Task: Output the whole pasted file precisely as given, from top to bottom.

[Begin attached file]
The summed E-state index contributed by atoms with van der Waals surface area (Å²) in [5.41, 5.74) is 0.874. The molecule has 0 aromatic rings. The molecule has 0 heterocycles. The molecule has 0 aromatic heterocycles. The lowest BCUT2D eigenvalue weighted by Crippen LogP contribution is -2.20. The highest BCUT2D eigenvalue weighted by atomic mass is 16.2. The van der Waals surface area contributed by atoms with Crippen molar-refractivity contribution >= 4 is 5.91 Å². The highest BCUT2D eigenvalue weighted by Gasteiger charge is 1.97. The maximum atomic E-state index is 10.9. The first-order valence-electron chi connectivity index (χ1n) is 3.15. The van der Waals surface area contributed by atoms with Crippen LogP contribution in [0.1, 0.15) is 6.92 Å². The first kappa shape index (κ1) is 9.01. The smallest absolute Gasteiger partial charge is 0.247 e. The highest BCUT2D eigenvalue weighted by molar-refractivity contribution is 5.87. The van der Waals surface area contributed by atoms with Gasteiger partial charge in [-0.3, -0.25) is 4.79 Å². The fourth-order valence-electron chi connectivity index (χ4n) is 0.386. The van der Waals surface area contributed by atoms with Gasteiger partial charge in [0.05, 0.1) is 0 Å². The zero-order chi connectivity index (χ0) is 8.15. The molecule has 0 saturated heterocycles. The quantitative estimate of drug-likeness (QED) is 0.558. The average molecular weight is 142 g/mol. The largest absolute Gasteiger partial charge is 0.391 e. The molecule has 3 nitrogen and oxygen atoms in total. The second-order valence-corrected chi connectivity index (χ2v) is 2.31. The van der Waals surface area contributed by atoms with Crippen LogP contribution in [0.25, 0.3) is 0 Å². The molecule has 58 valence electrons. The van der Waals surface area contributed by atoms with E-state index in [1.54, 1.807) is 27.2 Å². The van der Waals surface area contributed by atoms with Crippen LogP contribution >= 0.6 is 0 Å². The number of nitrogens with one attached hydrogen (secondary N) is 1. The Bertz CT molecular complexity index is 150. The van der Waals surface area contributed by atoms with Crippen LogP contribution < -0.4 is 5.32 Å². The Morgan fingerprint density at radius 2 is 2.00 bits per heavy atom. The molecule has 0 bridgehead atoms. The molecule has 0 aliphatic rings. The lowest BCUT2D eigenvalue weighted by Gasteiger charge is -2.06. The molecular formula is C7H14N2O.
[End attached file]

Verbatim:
The summed E-state index contributed by atoms with van der Waals surface area (Å²) in [5.41, 5.74) is 0.874. The molecule has 0 aromatic rings. The molecule has 0 heterocycles. The molecule has 0 aromatic heterocycles. The lowest BCUT2D eigenvalue weighted by Crippen LogP contribution is -2.20. The highest BCUT2D eigenvalue weighted by atomic mass is 16.2. The van der Waals surface area contributed by atoms with Crippen molar-refractivity contribution >= 4 is 5.91 Å². The highest BCUT2D eigenvalue weighted by Gasteiger charge is 1.97. The maximum atomic E-state index is 10.9. The first-order valence-electron chi connectivity index (χ1n) is 3.15. The van der Waals surface area contributed by atoms with Crippen LogP contribution in [0.1, 0.15) is 6.92 Å². The first kappa shape index (κ1) is 9.01. The smallest absolute Gasteiger partial charge is 0.247 e. The highest BCUT2D eigenvalue weighted by molar-refractivity contribution is 5.87. The van der Waals surface area contributed by atoms with Gasteiger partial charge in [-0.3, -0.25) is 4.79 Å². The fourth-order valence-electron chi connectivity index (χ4n) is 0.386. The van der Waals surface area contributed by atoms with Gasteiger partial charge in [0.05, 0.1) is 0 Å². The zero-order chi connectivity index (χ0) is 8.15. The molecule has 0 saturated heterocycles. The quantitative estimate of drug-likeness (QED) is 0.558. The average molecular weight is 142 g/mol. The largest absolute Gasteiger partial charge is 0.391 e. The molecule has 3 nitrogen and oxygen atoms in total. The second-order valence-corrected chi connectivity index (χ2v) is 2.31. The van der Waals surface area contributed by atoms with Crippen LogP contribution in [0.25, 0.3) is 0 Å². The molecule has 58 valence electrons. The van der Waals surface area contributed by atoms with E-state index in [1.54, 1.807) is 27.2 Å². The van der Waals surface area contributed by atoms with Crippen LogP contribution >= 0.6 is 0 Å². The number of nitrogens with one attached hydrogen (secondary N) is 1. The Bertz CT molecular complexity index is 150. The van der Waals surface area contributed by atoms with Crippen LogP contribution < -0.4 is 5.32 Å². The Morgan fingerprint density at radius 2 is 2.00 bits per heavy atom. The molecule has 0 bridgehead atoms. The molecule has 0 aliphatic rings. The lowest BCUT2D eigenvalue weighted by Gasteiger charge is -2.06. The molecular formula is C7H14N2O.